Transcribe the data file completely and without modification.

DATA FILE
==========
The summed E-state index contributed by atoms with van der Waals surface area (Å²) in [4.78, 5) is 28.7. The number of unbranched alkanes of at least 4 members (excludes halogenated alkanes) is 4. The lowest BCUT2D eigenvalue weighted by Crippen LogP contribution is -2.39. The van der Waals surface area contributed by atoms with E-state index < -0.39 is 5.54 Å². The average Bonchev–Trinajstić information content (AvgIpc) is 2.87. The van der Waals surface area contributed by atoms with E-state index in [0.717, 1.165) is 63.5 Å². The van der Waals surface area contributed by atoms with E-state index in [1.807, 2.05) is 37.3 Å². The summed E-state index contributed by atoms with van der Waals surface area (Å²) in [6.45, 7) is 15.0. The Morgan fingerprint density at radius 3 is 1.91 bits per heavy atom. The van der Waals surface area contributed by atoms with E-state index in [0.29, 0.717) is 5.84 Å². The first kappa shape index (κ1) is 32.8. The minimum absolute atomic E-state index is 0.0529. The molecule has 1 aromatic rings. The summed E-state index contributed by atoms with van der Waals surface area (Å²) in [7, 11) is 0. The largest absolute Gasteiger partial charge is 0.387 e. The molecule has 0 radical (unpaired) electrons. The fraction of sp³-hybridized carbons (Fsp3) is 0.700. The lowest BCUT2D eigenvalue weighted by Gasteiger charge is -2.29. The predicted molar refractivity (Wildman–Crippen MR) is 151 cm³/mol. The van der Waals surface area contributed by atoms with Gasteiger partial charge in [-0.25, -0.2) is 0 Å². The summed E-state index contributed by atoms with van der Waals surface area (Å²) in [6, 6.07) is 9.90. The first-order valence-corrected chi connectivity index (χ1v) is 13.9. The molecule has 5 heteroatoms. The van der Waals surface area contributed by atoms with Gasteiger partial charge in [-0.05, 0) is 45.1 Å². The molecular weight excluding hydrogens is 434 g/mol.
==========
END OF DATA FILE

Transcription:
The summed E-state index contributed by atoms with van der Waals surface area (Å²) in [4.78, 5) is 28.7. The number of unbranched alkanes of at least 4 members (excludes halogenated alkanes) is 4. The lowest BCUT2D eigenvalue weighted by Crippen LogP contribution is -2.39. The van der Waals surface area contributed by atoms with E-state index < -0.39 is 5.54 Å². The average Bonchev–Trinajstić information content (AvgIpc) is 2.87. The van der Waals surface area contributed by atoms with E-state index in [0.717, 1.165) is 63.5 Å². The van der Waals surface area contributed by atoms with E-state index in [1.807, 2.05) is 37.3 Å². The summed E-state index contributed by atoms with van der Waals surface area (Å²) in [6.45, 7) is 15.0. The Morgan fingerprint density at radius 3 is 1.91 bits per heavy atom. The van der Waals surface area contributed by atoms with E-state index in [0.29, 0.717) is 5.84 Å². The first kappa shape index (κ1) is 32.8. The minimum absolute atomic E-state index is 0.0529. The molecule has 1 aromatic rings. The summed E-state index contributed by atoms with van der Waals surface area (Å²) in [7, 11) is 0. The largest absolute Gasteiger partial charge is 0.387 e. The molecule has 0 radical (unpaired) electrons. The fraction of sp³-hybridized carbons (Fsp3) is 0.700. The lowest BCUT2D eigenvalue weighted by Gasteiger charge is -2.29. The predicted molar refractivity (Wildman–Crippen MR) is 151 cm³/mol. The van der Waals surface area contributed by atoms with Gasteiger partial charge in [-0.25, -0.2) is 0 Å². The summed E-state index contributed by atoms with van der Waals surface area (Å²) in [6, 6.07) is 9.90. The first-order valence-corrected chi connectivity index (χ1v) is 13.9. The molecule has 5 heteroatoms. The van der Waals surface area contributed by atoms with Gasteiger partial charge in [-0.05, 0) is 45.1 Å². The molecular weight excluding hydrogens is 434 g/mol.